The City of Cedar Rapids, Iowa, plans to demolish about 700 flood-damaged properties by this fall. Flooding in 2008 damaged hundreds of houses in the city, which required the city to take action to remove the buildings.
This demolition process is being separated into several phases and geographic zones. Each demolition is eligible for Federal Emergency Management Agency (FEMA) reimbursement, as long as the city follows a 19-point checklist of regulations provided by the federal agency. Ninety-percent of the demolition costs will be covered by FEMA and 10 percent will be covered by the state.
The estimated average cost of the demolition process for each structure ranges between $12,500 and $15,000, including costs for assessment, remediation and demolition.
For the first week of the project, the city began demolishing a group of about 281 residential structures determined to pose an imminent threat to the life, health, property and safety of the public. At the Cedar Rapids City Council’s request, the 32 properties acquired through the Hazard Mitigation Grant Program have been added to that demolition contract. The properties are scheduled to be demolished by May 7. All of the “imminent threat” properties currently scheduled for demolition will be complete by the end of this July.
In the coming weeks, the city will request bids for about 50 properties that are too unstable to inspect or to enter to remove possible asbestos materials. Demolitions of this nature must include specific techniques to control any external exposure of the asbestos material. In addition, Cedar Rapids will continue requesting bids for the roughly 350 remaining “imminent threat” properties over the next two months. The properties are scheduled and categorized by quadrant to accommodate the most efficient mobilization of equipment, reduce the impact on traffic flow and reduce the logistics costs of the project. All 700 demolitions are expected to be complete by fall 2010.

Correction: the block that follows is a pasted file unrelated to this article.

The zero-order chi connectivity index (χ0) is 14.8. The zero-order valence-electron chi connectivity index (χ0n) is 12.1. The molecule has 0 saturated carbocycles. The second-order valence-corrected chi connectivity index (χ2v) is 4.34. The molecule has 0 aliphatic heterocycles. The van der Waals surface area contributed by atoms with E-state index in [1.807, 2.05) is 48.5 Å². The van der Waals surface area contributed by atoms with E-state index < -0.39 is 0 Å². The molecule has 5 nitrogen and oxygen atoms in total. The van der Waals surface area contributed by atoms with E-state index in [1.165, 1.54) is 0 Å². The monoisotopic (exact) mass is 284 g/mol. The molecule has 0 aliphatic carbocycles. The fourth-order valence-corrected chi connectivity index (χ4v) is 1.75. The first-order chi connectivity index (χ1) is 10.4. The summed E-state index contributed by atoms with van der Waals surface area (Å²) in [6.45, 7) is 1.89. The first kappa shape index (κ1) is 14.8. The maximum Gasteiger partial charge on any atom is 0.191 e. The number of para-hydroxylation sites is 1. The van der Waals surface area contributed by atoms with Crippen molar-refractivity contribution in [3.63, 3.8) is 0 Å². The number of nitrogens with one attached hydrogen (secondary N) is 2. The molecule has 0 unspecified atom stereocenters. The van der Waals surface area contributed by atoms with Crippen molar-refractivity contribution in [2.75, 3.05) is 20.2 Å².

Throughout this process, the city will continue to contact property owners to confirm permission to demolish flood-damaged structures. Every property owner has the right to rescind permission or delay the demolition of his or her property.
The city has confirmed with FEMA, Iowa Department of Economic Development and Iowa Homeland Security & Emergency Management that the cost to demolish these properties will not affect the pre-flood assessed value of the properties, be considered a duplication of benefits are affect the City’s buyout offers.
To demolish a property that is determined to be structurally unsafe or environmentally hazardous, the city must follow these steps:
1. Receive Signed Permission
2. Environmental Assessment
3. Lab results provided in seven to ten days
4. Pre-Visual Inspection
5. Environmental Hazard Notification to the Iowa Department of Natural Resources, if necessary
6. Environmental Remediation and Abatement, if necessary
7. Post-Visual Inspection
8. Documentation Finalized
9. Demolition Notification to the Iowa Department of Natural Resources
10. Utility Shut-Offs